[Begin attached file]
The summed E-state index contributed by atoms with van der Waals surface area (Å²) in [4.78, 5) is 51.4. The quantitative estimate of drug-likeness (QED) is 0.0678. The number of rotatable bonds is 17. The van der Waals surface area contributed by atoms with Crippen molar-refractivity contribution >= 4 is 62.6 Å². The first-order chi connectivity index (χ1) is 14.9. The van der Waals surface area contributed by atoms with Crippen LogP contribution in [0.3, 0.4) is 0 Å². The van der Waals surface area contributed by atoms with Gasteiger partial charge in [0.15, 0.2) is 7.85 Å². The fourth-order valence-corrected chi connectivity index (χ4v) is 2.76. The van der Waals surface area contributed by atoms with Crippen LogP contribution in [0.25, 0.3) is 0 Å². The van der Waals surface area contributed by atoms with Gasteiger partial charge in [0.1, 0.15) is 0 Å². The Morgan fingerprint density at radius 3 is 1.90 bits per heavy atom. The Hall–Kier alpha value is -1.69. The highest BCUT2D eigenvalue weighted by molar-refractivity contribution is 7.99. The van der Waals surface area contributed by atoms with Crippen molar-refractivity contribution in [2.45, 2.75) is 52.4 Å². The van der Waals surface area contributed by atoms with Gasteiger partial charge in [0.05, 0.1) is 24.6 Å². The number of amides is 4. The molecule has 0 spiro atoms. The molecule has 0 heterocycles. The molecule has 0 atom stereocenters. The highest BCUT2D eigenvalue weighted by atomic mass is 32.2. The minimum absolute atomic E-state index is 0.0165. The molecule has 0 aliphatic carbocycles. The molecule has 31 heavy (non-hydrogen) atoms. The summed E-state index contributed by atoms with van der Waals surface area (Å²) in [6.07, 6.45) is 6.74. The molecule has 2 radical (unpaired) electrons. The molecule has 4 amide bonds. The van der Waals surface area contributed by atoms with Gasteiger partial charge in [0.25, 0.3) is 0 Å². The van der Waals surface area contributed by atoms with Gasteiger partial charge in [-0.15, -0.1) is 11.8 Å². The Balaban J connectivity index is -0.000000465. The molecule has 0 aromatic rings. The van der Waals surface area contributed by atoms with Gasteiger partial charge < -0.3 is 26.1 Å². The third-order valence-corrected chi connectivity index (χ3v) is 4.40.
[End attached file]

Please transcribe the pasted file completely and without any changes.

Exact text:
The summed E-state index contributed by atoms with van der Waals surface area (Å²) in [4.78, 5) is 51.4. The quantitative estimate of drug-likeness (QED) is 0.0678. The number of rotatable bonds is 17. The van der Waals surface area contributed by atoms with Crippen molar-refractivity contribution >= 4 is 62.6 Å². The first-order chi connectivity index (χ1) is 14.9. The van der Waals surface area contributed by atoms with Crippen LogP contribution in [0.3, 0.4) is 0 Å². The van der Waals surface area contributed by atoms with Gasteiger partial charge in [0.15, 0.2) is 7.85 Å². The fourth-order valence-corrected chi connectivity index (χ4v) is 2.76. The van der Waals surface area contributed by atoms with Crippen LogP contribution in [0.25, 0.3) is 0 Å². The van der Waals surface area contributed by atoms with Gasteiger partial charge in [0.1, 0.15) is 0 Å². The Morgan fingerprint density at radius 3 is 1.90 bits per heavy atom. The Hall–Kier alpha value is -1.69. The highest BCUT2D eigenvalue weighted by molar-refractivity contribution is 7.99. The van der Waals surface area contributed by atoms with Crippen molar-refractivity contribution in [2.45, 2.75) is 52.4 Å². The van der Waals surface area contributed by atoms with Gasteiger partial charge in [0.05, 0.1) is 24.6 Å². The number of amides is 4. The molecule has 0 spiro atoms. The molecule has 0 heterocycles. The molecule has 0 atom stereocenters. The highest BCUT2D eigenvalue weighted by atomic mass is 32.2. The minimum absolute atomic E-state index is 0.0165. The molecule has 0 aliphatic carbocycles. The molecule has 31 heavy (non-hydrogen) atoms. The summed E-state index contributed by atoms with van der Waals surface area (Å²) in [6.07, 6.45) is 6.74. The molecule has 2 radical (unpaired) electrons. The molecule has 4 amide bonds. The van der Waals surface area contributed by atoms with Gasteiger partial charge in [0.25, 0.3) is 0 Å². The van der Waals surface area contributed by atoms with Gasteiger partial charge in [-0.15, -0.1) is 11.8 Å². The Balaban J connectivity index is -0.000000465. The molecule has 0 aromatic rings. The van der Waals surface area contributed by atoms with Gasteiger partial charge < -0.3 is 26.1 Å². The third-order valence-corrected chi connectivity index (χ3v) is 4.40.